North Coyote Butte’s Wave – “Stone Tsunami in a Sandstone Ocean”
by Joseph A. Sprince – Photography by Gerald B. Allen
“Our winter adventure took us into a unique world of slickrock and sandstone where the strange and wonderful are commonplace.”
You need to get lucky to visit the magnificent Wave formation in Coyote Buttes North, one of the world’s most well-known and surreal landscapes. The Bureau of Land Management (BLM) which manages the Paria Canyon-Vermilion Cliffs Wilderness, issues permits for twenty individuals per day, half by an advance online lottery, and half by a daily on-site lottery. Yet hikers and photographers from all over the world fight for the scarce permits. Therefore you are a winner before even setting foot on the trail. How to obtain BLM Hiking Permits for Coyote Buttes, including “the Wave”.
[Photo, left: The author strolls through the heart of the Wave.]
It turns out that getting a mid-winter permit is a bit easier, and we showed up in January at the BLM field office in Kanab, Utah, holding permits for both North Coyote Buttes (the Wave hike) and South Coyote Buttes on consecutive days. (Main road access, trailhead, and most of the trail are in Utah, but the Wave itself is just inside Arizona.) Obviously, there are reasons that winter permits are easier to obtain. The BLM agent informs us that after a major snowstorm and a week of very warm weather, the main access road (House Rock Valley) is a muddy quagmire. Three vehicles had slid off the road the previous day. It’s a dilemma: if you miss your hike due to a muddy road, there are no rain checks or reschedules. You are out of luck.
Conversely, the conditions for accessing Coyote Buttes South are improved with damp conditions. During most of the year the network of high-clearance, four-wheel drive roads can be difficult sand traps. The extra moisture packs the sand and makes driving easier. We are scheduled for Coyote Buttes South for the first day and will go through with this trip, then check out the driving conditions to Coyote Buttes North the following day.
[Photos, right and below right: Hiking on slickrock through Coyote Buttes North en route to the Wave, on a brisk below freezing winter morning. Note the three “teepees” in the background. They are the most common formations in Coyote Buttes.]
The day of our Coyote Buttes North trip has broken much colder, well below freezing, and we head out to House Rock Valley Road with the hope that the muddy road will be frozen solid. As we reach the dirt road the temperature hovers around 20°F (-6.7°C) , and the road is indeed frozen. It is most important that the temperature stays cold for the return drive in the afternoon.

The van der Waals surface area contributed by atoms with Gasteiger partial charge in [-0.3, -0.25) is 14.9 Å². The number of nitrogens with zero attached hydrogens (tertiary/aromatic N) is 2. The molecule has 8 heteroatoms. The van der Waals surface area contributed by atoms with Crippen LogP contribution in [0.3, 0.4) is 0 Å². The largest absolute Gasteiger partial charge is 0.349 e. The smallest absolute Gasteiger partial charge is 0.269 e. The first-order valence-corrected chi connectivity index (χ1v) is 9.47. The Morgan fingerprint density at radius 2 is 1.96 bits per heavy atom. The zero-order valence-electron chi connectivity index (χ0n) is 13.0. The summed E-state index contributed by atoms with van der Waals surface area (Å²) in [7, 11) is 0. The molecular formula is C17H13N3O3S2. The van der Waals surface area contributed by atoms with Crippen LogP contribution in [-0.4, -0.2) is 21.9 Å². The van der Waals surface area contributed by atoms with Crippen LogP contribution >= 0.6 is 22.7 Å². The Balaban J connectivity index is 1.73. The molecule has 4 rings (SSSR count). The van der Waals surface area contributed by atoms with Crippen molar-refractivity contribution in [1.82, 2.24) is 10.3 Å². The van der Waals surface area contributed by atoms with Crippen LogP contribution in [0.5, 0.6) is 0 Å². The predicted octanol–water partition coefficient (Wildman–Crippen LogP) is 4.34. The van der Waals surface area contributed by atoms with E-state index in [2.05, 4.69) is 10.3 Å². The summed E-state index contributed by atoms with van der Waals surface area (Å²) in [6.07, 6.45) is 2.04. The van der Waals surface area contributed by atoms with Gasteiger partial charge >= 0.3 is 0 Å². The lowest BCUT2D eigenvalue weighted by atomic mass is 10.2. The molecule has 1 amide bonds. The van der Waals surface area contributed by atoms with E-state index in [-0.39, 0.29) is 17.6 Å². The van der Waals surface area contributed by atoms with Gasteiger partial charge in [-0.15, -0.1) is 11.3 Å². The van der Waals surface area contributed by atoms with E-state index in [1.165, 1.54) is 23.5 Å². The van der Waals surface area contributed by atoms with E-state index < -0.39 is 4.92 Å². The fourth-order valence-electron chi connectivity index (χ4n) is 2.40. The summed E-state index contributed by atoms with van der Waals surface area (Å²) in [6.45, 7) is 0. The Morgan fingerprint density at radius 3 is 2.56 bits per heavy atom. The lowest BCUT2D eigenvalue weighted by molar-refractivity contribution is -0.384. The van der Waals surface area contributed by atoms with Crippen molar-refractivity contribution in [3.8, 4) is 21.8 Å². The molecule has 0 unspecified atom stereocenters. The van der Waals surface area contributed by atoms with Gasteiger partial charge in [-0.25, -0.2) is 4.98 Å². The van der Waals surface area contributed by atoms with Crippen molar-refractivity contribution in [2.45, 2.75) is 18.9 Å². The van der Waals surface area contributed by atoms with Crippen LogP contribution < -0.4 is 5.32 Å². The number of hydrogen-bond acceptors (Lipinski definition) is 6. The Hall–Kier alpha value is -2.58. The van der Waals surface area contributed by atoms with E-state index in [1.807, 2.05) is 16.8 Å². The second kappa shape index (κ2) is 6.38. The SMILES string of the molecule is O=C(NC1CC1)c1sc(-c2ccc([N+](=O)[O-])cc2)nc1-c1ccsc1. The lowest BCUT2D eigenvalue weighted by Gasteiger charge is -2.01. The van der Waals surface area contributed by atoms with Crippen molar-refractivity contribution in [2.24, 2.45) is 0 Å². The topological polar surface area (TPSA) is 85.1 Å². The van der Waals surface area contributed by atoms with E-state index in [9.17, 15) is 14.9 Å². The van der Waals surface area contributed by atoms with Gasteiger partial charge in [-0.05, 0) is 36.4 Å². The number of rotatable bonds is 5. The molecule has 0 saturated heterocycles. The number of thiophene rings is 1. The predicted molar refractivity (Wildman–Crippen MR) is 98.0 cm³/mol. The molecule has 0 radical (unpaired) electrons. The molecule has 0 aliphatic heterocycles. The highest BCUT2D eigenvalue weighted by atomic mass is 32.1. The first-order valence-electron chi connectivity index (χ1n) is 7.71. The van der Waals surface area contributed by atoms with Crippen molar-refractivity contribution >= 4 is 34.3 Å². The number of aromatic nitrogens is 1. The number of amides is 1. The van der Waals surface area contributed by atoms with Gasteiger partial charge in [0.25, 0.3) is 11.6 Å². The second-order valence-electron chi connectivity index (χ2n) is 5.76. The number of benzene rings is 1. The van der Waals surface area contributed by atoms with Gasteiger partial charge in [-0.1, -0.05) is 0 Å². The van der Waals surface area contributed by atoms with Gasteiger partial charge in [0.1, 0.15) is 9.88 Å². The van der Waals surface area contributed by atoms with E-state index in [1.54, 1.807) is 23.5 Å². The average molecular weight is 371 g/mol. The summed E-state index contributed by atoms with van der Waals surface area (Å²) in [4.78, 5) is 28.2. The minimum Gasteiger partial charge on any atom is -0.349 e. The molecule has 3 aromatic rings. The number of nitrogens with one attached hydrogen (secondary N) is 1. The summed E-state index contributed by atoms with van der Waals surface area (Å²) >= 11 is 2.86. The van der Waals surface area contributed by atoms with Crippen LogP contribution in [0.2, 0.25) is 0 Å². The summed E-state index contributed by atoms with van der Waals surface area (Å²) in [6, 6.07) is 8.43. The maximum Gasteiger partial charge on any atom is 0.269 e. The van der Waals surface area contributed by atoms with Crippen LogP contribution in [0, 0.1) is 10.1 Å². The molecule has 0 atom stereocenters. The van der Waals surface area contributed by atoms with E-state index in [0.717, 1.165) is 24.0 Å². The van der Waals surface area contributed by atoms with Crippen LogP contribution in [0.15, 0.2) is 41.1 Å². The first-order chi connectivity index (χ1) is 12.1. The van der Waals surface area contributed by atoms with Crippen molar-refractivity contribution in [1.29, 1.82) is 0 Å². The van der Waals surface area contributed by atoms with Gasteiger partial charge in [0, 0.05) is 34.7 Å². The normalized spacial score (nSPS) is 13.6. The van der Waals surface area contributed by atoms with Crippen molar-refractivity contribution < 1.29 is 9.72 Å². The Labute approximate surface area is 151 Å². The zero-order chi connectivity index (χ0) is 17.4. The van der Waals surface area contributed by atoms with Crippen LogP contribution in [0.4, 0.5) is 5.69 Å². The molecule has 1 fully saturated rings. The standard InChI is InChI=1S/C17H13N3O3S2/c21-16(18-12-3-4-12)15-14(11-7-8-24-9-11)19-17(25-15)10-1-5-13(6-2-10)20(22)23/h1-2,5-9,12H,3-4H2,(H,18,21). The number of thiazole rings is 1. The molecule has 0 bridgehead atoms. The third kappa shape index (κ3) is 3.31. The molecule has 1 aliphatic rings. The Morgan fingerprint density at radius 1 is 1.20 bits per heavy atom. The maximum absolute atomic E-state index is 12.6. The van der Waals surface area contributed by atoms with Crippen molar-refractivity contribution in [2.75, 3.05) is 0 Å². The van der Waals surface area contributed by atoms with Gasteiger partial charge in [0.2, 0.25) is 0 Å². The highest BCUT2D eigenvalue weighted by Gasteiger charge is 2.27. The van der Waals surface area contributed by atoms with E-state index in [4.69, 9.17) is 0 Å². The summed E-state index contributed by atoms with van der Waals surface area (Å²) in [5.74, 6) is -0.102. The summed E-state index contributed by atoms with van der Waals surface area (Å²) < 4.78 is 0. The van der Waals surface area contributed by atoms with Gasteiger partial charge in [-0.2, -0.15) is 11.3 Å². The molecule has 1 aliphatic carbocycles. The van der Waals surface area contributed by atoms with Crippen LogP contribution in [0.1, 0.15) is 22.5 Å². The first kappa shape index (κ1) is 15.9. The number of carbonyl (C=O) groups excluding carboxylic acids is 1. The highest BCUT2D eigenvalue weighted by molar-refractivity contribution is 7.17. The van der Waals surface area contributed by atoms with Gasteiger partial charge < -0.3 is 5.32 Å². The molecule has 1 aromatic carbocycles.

We safely arrive at the Wire Pass Trailhead where trails access both North Coyote Buttes and the equally surreal Buckskin Gulch. We were last at this place in April 1981, when we hiked the Buckskin Gulch and Paria River all the way to Lees Ferry, more than forty miles of very challenging backpacking.
The interpretive signs at the trailhead offer some good information:
Wire Pass Trailhead interpretive sign: You’re about to embark on an unforgettable adventure. The stunning scenery of Coyotes Buttes attracts hikers from all over the world. Buckskin Gulch is a winding chasm of stone and spectacular cliffs. Either fork will lead you through a fascinating geologic story. From this trailhead, you can access two separate destinations: Buckskin Gulch, or Coyote Buttes and the Wave.
Keeping It Wild interpretive sign: You’ll find no designated trails, developed campsites, signs, or facilities inside the wilderness boundary. The terrain is rugged and hiking conditions can change with the weather. Hikers should be in good physical condition and know how to navigate in a primitive backcountry setting. “May your trails be crooked, winding, dangerous, leading to the most amazing view. May your mountains rise into and above the clouds.” – Edward Abbey
As we prepared to leave the Wire Pass Trailhead and hike to the Wave, the temperature was a brisk 21°F (-6.1°C). However the bright sun and very dry air made it reasonably comfortable. I dressed in layers, four over shirts, plus hat and gloves, to shed later as the day warmed.
There was no official trail after passing through a fence a short distance down Coyote Wash. The BLM provided a guide sheet with a number of photos and directions to the Wave. We also carried topographic quad maps and a compass. It turned out that there were many footprints in the sandy areas and rock cairns (small piles of stone left by people, indicating a trail) on the slickrock (ground consisting of sandstone, not soil or sand). However the BLM literature claims that rangers periodically dismantle the informal cairns to preserve the wilderness character of the area. In any case, the provided directions were easy to follow.
[Photo, left: A strange fossil-like sandstone formation that resembles the skeleton of some giant creature. One of the many fantasies in sandstone found in this region.]
After shortly climbing out of the wash, the route passed through a nondescript, sandy desert with the obvious ridge line of sandstone formations about a mile distant. Soon we cross a wash and climb through a small saddle in the ridge, entering a completely different world, one entirely of rock. The ground beneath our feet is entirely slickrock, and bizarre, multihued formations abound. The early morning sunlight enhances the colours. Stone teepees dominate the rocky hillsides which are cross-bedded in an endless variety of patterns. One huge cross-bed resembles a fossilized skeleton of a whale or some huge animal.